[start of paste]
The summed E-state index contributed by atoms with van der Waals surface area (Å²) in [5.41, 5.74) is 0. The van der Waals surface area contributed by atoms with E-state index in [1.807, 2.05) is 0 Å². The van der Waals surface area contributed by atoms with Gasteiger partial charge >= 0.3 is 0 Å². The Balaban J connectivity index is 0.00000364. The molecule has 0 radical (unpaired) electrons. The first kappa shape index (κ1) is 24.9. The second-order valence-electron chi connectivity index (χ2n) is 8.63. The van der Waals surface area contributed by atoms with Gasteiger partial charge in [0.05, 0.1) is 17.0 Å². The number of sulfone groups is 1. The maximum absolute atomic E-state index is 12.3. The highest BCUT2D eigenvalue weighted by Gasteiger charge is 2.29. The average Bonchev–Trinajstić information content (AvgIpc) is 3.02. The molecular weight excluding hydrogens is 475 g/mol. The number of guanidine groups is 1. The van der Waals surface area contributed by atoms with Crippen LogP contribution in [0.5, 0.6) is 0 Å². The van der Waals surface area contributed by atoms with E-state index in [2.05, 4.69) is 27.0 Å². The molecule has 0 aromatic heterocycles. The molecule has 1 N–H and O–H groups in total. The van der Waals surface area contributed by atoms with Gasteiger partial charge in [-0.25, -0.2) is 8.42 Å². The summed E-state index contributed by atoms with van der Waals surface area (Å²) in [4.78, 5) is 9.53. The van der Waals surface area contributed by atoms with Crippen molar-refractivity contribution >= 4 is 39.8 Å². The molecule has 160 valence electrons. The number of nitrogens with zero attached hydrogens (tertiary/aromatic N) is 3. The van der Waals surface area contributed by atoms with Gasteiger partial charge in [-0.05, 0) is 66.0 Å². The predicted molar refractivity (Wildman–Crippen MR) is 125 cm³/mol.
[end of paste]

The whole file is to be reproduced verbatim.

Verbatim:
The summed E-state index contributed by atoms with van der Waals surface area (Å²) in [5.41, 5.74) is 0. The van der Waals surface area contributed by atoms with E-state index in [1.807, 2.05) is 0 Å². The van der Waals surface area contributed by atoms with Gasteiger partial charge >= 0.3 is 0 Å². The Balaban J connectivity index is 0.00000364. The molecule has 0 radical (unpaired) electrons. The first kappa shape index (κ1) is 24.9. The second-order valence-electron chi connectivity index (χ2n) is 8.63. The van der Waals surface area contributed by atoms with Gasteiger partial charge in [0.05, 0.1) is 17.0 Å². The number of sulfone groups is 1. The maximum absolute atomic E-state index is 12.3. The highest BCUT2D eigenvalue weighted by Gasteiger charge is 2.29. The average Bonchev–Trinajstić information content (AvgIpc) is 3.02. The molecular weight excluding hydrogens is 475 g/mol. The number of guanidine groups is 1. The van der Waals surface area contributed by atoms with Crippen LogP contribution in [0.5, 0.6) is 0 Å². The van der Waals surface area contributed by atoms with E-state index in [2.05, 4.69) is 27.0 Å². The molecule has 0 aromatic heterocycles. The molecule has 1 N–H and O–H groups in total. The van der Waals surface area contributed by atoms with Gasteiger partial charge in [-0.25, -0.2) is 8.42 Å². The summed E-state index contributed by atoms with van der Waals surface area (Å²) in [4.78, 5) is 9.53. The van der Waals surface area contributed by atoms with Crippen molar-refractivity contribution >= 4 is 39.8 Å². The molecule has 160 valence electrons. The number of nitrogens with zero attached hydrogens (tertiary/aromatic N) is 3. The van der Waals surface area contributed by atoms with Gasteiger partial charge in [-0.05, 0) is 66.0 Å². The predicted molar refractivity (Wildman–Crippen MR) is 125 cm³/mol.